Britain's Prince William, Duke of Cambridge, arrives with his son Prince George at the Lindo Wing to visit his wife and newborn daughter at St. Mary's Hospital in Paddington, west London, Britain, 02 May 2015  

Prince George's £18,000 birthday gift speaks volumes about Britain's widening wealth inequality

Olivia Acland
Nicky Clarke has criticised the Duchess of Cambridge for having grey hair  

Letting one’s hair turn grey would be the most subversive Royal act

Rosie Millard
Mullah Omar, creator of the Taliban, is dead... for the fourth time

Mullah Omar, creator of the Taliban, is dead... again

I was once told that intelligence services declare their enemies dead to provoke them into popping up their heads and revealing their location, says Robert Fisk
Margaret Attwood on climate change: 'Time is running out for our fragile, Goldilocks planet'

Margaret Attwood on climate change

The author looks back on what she wrote about oil in 2009, and reflects on how the conversation has changed in a mere six years
New Dr Seuss manuscript discovered: What Pet Should I Get? goes on sale this week

New Dr Seuss manuscript discovered

What Pet Should I Get? goes on sale this week
Oculus Rift and the lonely cartoon hedgehog who could become the first ever virtual reality movie star

The cartoon hedgehog leading the way into a whole new reality

Virtual reality is the 'next chapter' of entertainment. Tim Walker gives it a try
Ants have unique ability to switch between individual and collective action, says study

Secrets of ants' teamwork revealed

The insects have an almost unique ability to switch between individual and collective action
Donovan interview: The singer is releasing a greatest hits album to mark his 50th year in folk

Donovan marks his 50th year in folk

The singer tells Nick Duerden about receiving death threats, why the world is 'mentally ill', and how he can write a song about anything, from ecology to crumpets
Let's Race simulator: Ultra-realistic technology recreates thrill of the Formula One circuit

Simulator recreates thrill of F1 circuit

Rory Buckeridge gets behind the wheel and explains how it works
Twitter accused of 'Facebookisation' over plans to overhaul reverse-chronological timeline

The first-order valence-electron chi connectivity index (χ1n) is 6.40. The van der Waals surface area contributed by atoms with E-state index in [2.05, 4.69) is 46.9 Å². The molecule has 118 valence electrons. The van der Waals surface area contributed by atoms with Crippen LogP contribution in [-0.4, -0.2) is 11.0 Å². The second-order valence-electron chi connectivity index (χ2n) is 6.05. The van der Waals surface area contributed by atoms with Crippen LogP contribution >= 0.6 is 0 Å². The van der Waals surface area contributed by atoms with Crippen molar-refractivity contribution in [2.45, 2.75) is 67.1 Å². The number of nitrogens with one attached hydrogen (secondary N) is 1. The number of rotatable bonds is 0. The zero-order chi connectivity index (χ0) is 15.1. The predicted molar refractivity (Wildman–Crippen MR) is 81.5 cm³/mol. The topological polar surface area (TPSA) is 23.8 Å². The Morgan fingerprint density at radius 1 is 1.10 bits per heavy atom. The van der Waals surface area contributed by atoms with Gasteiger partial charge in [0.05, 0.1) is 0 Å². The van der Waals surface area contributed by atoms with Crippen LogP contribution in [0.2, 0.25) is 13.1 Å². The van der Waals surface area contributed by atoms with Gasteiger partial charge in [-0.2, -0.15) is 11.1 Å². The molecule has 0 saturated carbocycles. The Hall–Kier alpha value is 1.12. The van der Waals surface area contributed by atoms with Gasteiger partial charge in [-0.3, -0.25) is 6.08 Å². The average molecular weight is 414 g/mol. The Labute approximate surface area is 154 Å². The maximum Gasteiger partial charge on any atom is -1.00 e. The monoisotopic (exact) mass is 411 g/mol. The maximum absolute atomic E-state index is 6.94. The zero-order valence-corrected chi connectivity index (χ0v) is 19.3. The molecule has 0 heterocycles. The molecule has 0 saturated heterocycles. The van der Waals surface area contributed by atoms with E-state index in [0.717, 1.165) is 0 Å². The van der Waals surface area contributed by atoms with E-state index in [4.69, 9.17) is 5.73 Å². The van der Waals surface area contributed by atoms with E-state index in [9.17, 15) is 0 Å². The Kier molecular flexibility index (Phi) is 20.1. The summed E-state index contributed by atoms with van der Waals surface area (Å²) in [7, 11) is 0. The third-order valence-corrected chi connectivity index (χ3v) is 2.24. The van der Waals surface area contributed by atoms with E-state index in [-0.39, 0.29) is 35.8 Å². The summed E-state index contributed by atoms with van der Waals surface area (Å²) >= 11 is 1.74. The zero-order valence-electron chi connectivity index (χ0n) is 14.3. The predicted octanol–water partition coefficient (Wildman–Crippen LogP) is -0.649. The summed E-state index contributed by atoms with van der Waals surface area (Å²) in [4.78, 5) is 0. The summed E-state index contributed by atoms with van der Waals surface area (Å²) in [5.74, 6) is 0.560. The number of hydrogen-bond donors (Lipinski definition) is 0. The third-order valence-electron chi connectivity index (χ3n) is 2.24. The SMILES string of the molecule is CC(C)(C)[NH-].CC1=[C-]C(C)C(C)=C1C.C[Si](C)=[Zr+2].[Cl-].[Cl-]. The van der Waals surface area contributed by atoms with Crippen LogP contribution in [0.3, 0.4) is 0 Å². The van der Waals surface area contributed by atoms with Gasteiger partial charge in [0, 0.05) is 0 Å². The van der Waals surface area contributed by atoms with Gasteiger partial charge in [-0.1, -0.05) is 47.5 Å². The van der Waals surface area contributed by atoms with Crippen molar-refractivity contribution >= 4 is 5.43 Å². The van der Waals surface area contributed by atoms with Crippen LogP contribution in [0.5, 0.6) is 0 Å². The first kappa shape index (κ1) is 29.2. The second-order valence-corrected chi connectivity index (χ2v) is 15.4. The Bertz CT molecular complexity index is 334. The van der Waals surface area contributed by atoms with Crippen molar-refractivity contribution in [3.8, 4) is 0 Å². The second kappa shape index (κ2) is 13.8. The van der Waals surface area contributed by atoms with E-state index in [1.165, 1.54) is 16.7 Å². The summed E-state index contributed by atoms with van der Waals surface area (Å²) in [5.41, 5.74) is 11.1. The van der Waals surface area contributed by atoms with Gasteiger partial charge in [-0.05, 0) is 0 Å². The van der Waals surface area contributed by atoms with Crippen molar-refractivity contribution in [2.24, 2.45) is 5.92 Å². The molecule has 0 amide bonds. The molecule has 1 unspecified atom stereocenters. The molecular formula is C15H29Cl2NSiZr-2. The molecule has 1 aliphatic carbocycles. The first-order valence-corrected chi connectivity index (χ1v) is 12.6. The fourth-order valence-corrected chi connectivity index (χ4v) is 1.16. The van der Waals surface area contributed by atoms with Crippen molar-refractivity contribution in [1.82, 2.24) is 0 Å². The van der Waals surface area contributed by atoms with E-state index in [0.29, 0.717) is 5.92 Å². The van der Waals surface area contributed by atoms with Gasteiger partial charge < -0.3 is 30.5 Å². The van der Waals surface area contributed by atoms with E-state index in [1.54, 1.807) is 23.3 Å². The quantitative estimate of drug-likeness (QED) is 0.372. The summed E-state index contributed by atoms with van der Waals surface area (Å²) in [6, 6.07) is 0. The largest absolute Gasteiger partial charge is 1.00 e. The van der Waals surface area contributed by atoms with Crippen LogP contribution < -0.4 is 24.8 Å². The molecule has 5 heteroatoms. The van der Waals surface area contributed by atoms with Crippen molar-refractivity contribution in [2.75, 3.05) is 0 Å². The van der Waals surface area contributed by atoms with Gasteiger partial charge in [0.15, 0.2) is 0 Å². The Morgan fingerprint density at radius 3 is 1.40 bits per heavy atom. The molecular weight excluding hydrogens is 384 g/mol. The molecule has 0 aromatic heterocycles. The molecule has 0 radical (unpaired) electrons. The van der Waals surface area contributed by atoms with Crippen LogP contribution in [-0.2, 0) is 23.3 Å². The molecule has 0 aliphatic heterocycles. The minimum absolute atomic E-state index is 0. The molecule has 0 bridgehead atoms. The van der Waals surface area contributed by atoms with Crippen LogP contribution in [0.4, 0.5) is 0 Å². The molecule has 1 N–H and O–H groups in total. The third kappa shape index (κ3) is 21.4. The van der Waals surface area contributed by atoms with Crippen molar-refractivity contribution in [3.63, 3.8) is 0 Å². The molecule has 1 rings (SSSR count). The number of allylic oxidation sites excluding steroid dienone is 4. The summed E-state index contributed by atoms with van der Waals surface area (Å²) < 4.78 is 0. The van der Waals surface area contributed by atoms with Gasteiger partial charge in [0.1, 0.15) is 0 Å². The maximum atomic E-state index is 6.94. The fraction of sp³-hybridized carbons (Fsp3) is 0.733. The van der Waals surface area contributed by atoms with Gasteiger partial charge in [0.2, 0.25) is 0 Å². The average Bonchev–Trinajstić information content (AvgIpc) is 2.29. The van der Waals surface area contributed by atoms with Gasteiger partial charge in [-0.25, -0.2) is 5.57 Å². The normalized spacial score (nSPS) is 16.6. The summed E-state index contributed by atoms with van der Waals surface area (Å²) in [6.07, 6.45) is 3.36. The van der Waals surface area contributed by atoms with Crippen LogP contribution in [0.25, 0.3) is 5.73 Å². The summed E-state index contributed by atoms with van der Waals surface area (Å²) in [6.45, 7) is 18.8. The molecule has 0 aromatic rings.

Twitter accused of 'Facebookisation'

Facebook exasperates its users by deciding which posts they can and can’t see. So why has Twitter announced plans to do the same?
Jane Birkin asks Hermès to rename bag - but what else could the fashion house call it?

Jane Birkin asks Hermès to rename bag

The star was shocked by a Peta investigation into the exotic skins trade
10 best waterproof mascaras

Whatever the weather: 10 best waterproof mascaras

We found lash-enhancing beauties that won’t budge no matter what you throw at them
Diego Costa biography: Chelsea striker's route to the top - from those who shared his journey

Diego Costa: I go to war. You come with me...

Chelsea's rampaging striker had to fight his way from a poor city in Brazil to life at the top of the Premier League. A new book speaks to those who shared his journey
Ashes 2015: England show the mettle to strike back hard in third Test

England show the mettle to strike back hard in third Test

The biggest problem facing them in Birmingham was the recovery of the zeitgeist that drained so quickly under the weight of Australian runs at Lord's, says Kevin Garside
Women's Open 2015: Charley Hull - 'I know I'm a good golfer but I'm also just a person'

Charley Hull: 'I know I'm a good golfer but I'm also just a person'

British teen keeps her feet on ground ahead of Women's Open
Turkey's conflict with Kurdish guerrillas in Iraq can benefit Isis in Syria

Turkey's conflict with Kurdish guerrillas in Iraq can benefit Isis in Syria

Turkish President Erdogan could benefit politically from the targeting of the PKK, says Patrick Cockburn
Yvette Cooper: Our choice is years of Tory rule under Jeremy Corbyn or a return to a Labour government

Our choice is years of Tory rule under Corbyn or a return to a Labour government

Yvette Cooper urged Labour members to 'get serious' about the next general election rather than become 'a protest movement'